Before the UK left the EU, Jens Jungblut (University of Oslo) was one of a team of researchers who asked university staff in Portugal and Germany how they thought Brexit would affect their work. They were confident about the ability to maintain academic partnerships, but concerned about the effect on student mobility – while identifying some opportunities for their own institutions.
University student and staff mobility will obviously be affected fby Brexit, as will the availability of European research funding for UK institutions. But less attention has been paid to the question of how decision-makers in higher education in EU countries see Brexit and its effect on the future of higher education. In a joint study with colleagues from Germany and Portugal, we addressed this gap.
In our 28 interviews with academics, university leaders, and administrators in Portugal and Germany, interviewees highlighted key concerns, beliefs and hopes regarding Brexit. Most interviews emphasised the persistence of existing ties and the importance of collaboration as key factors that would help to maintain professional networks even after Brexit. Academics expressed their opposition to divisive UK-EU politics and government decisions that might endanger future academic cooperation. Moreover, they highlighted their hope that national governments or European institutions would take the initiative and ensure a framework for continued collaboration with their UK partners.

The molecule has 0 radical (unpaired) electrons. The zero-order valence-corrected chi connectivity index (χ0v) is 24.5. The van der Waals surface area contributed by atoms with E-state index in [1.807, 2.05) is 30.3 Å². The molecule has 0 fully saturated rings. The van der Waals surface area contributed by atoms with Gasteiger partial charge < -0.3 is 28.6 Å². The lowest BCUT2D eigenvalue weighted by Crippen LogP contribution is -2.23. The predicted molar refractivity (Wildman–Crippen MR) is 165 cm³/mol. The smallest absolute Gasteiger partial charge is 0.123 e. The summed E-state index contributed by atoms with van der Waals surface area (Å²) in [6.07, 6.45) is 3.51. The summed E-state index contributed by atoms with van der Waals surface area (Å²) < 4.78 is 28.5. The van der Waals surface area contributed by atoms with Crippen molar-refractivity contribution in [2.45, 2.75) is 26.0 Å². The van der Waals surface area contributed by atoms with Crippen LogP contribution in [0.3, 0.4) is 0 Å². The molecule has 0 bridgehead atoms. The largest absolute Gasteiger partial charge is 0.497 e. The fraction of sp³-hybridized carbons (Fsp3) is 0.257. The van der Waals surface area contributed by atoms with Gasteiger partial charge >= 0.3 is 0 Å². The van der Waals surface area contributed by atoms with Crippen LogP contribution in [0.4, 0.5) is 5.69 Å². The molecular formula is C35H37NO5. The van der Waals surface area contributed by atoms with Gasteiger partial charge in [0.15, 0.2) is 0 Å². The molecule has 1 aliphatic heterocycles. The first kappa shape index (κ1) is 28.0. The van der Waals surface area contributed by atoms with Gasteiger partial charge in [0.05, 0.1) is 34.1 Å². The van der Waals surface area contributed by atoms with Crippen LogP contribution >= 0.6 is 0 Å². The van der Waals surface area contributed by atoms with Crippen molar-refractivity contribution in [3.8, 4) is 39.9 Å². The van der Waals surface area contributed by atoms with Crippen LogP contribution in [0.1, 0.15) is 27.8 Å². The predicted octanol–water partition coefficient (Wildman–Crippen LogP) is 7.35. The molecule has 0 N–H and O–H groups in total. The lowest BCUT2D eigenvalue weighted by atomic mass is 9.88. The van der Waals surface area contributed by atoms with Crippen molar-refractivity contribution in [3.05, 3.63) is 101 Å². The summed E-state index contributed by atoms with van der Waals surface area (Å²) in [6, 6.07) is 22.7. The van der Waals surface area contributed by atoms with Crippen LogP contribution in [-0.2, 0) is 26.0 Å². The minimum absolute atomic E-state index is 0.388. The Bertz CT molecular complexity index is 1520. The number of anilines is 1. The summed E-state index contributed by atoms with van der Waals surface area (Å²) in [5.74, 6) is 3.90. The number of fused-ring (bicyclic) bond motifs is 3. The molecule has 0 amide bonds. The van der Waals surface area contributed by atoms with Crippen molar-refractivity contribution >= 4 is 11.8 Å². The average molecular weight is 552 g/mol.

At the same time, interviewees also pointed to potential gains for European universities from Brexit, especially as they expect that UK institutions will suffer. Given the German and Portuguese higher education systems are very different, our analysis produced surprisingly similar results. Continued cooperation is seen as desirable and Brexit is seen as a threat, especially for educational collaboration. Research collaboration is regarded as more stable, but most interviewees still called for governments to create frameworks for continued academic cooperation.
The main concern, raised in both countries, is that Brexit will reduce student mobility. This is seen as especially problematic because students are generally keen to learn English – especially as existing mobility is unbalanced, with far more students going to study in Britain than vice versa. An additional concern is that other Anglophone countries – or those that offer study programmes in English, such as the Netherlands or Norway – might not be able to fully compensate for the loss in mobility options, or might not be as attractive if exchanges with UK universities become more difficult.
Concern that UK institutions might charge higher tuition fees to EU students following Brexit is also a key factor – and indeed this has happened. Some describe it as a threat to the competitiveness of European universities and the European Higher Education Area as a whole. North America could benefit at Europe’s expense.